Fire Union, Neighbors Rally For Engine 9

Markeshia Ricks PhotoFirefighters and some Edgewood neighbors pushed back at a rally Monday afternoon against the Harp administration’s plans to remove Engine 9 from the Ellsworth Avenue firehouse.

With the sounds of the Caribbean Vibe Steel Drum Band as a backdrop, more than 100 firefighters and neighbors gathered at the firehouse Monday to sign a petition and to call on Mayor Toni Harp to reconsider a plan that she argues will will not only save the city money, but also save more lives. The administration, after a lengthy planning process, decided it made more sense to have an ambulance stationed on the west side of the town rather than two full trucks, since the majority of calls that come in are for medical assistance.

New Haven Fire Fighters Local 825 President Frank Ricci said at the rally that he believes that the mayor has been given some bad information and the union is ready to sit down with her at any time to discuss the matter. He joked that he doesn’t enjoy calling press conferences; he enjoys crashing them.

But he said it was necessary to let downtown know that the neighborhood and the firefighters are in accord and they make their feelings known to Harp. He encouraged people to email and tweet City Hall. Acting Fire Chief Matt Marcarelli attended the rally in support.

“Every neighborhood deserves to have a neighborhood fire engine,” Ricci said. “All they’d have to do, without even increasing the budget, is to simply add on an additional emergency unit to enhance our paramedic service and insure that every neighborhood has a fire engine that can respond to medicals and fires.”

Ricci said it wouldn’t cost the city more money because the administration is already hiring paramedics and the positions are in the current budget.

“We’re not at full staff right now,” he said. Ricci accused city officials of “neighborhood shopping” on a quest to cut an engine from a neighborhood firehouse. He said a similar attempt was made in East Rock a few years ago.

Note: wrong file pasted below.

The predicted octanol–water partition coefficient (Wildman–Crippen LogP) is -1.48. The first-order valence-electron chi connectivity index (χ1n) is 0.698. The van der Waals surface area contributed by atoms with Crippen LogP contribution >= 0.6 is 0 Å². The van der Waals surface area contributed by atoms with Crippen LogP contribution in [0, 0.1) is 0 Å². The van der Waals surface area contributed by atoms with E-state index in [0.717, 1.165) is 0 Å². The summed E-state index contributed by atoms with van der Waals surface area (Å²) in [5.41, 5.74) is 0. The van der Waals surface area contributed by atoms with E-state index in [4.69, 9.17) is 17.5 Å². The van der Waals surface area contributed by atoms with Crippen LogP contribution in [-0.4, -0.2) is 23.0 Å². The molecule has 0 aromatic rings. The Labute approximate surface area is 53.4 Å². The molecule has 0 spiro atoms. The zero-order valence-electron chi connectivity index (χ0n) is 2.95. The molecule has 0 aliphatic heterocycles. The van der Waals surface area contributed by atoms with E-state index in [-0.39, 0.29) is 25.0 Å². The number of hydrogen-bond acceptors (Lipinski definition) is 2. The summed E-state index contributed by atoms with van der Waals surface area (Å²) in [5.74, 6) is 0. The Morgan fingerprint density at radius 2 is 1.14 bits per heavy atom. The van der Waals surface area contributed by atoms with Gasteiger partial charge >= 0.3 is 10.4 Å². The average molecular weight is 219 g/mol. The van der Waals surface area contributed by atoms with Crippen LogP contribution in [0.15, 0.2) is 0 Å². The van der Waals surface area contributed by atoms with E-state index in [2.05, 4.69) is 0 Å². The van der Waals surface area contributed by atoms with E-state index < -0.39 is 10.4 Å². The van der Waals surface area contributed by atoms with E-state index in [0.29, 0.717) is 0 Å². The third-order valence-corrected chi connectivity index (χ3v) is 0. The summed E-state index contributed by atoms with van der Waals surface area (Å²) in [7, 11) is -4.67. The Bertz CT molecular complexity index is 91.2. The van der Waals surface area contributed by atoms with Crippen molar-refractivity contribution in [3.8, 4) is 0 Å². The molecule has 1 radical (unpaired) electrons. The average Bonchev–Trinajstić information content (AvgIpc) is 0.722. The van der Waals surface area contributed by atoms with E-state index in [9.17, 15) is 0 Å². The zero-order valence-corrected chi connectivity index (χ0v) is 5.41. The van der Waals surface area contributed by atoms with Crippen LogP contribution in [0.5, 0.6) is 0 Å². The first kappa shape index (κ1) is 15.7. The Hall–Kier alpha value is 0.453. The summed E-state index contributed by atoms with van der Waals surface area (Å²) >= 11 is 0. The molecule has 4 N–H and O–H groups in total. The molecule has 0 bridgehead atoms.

Neighbor William Stancil, who signed the petition, said he could attest to the quickness and efficiency of Engine 9’s service.

Stancil, who has lived in the neighborhood for 13 years, said he had a neighbor who was sick and needed help.

“I went right over to the fire house and they came to help,” he said.

His wife, Serease Kittrell, said she feels safer knowing that the fire engine is right in the neighborhood.

“You get a real safe feeling when you know they are so close by,” she said.

In addition to neighbors like Stancil and Kittrell, neighborhood movers and shakers like former Alder Liz McCormack and Rabbi Daniel Greer came to show their support for keeping Engine 9 in the neighborhood.

The Administration’s Side


A Harp administration committee, which included two former fire chiefs, drew up a plan to put Engine 9 out of commission at the Ellsworth Avenue firehouse and replace it with a smaller paramedic unit. An estimated 75 to 80 percent of the approximately 25,000 calls that come into the fire department each year are for medical services. The administration argues that it will cost less—and get firefighters there more quickly—to send the smaller ambulances. It is seeking to increase from two to four the number of department ambulances in the city. The west side of town currently doesn’t have one in operation.

It costs $750,000 to $800,000 to purchase and then fully outfit an engine, according to emergency management chief Rick Fontana, a member of the committee that drew up the plan. Four firefighters are needed to operate it. The two new paramedic units recently purchased by the city cost $55,000 and $90,000, he said.

Harp argued on a recent edition of WNHH radio’s “Mayor Monday” that the big engines wear out faster by being sent unnecessarily to medical calls, and they’re harder to navigate through narrow streets, especially in winter.

The proposed change “actually is a more efficient way to carry out the business of the fire department,” Harp said. “I don’t understand why the leadership of the fire union doesn’t get that, and why they are stoking fears in people. It is irresponsible and unacceptable to me that they are doing that. ... We are actually making people safer.”

The Ellsworth firehouse is one of only two of 10 in the city to have both an engine company and a squad truck. The Harp administration plans to keep Squad 2 at the firehouse. It will serve as the neighborhood’s fire truck to respond quickly to fires, Fontana said.

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posted by: AverageTaxpayer on September 12, 2016  6:09pm

The disinformation aside, this isn’t closing the Ellsworth firehouse. Instead it’s replacing one of the fire engines with a paramedic squad.

I hope the NHI and the Harp administration might give us a full-scale examination of our budget for fire protection. Is it as “fat” as many people suggest? Is there no way to pare down costs while maintaining an adequate level of protection?

What I know is that our property taxes are ridiculously high. Where else in America do you pay 3% of what your house is worth, just in city taxes? ($6,000/yr on a $200,000 house.) The high taxes are particularly hard on our elderly, trying to get by on fixed incomes. It is also a drag on future development, and a disincentive to companies that might otherwise locate in New Haven.

Of course none of that matters to the fire fighters, the vast majority of whom live outside of New Haven!

posted by: 1644 on September 12, 2016  6:18pm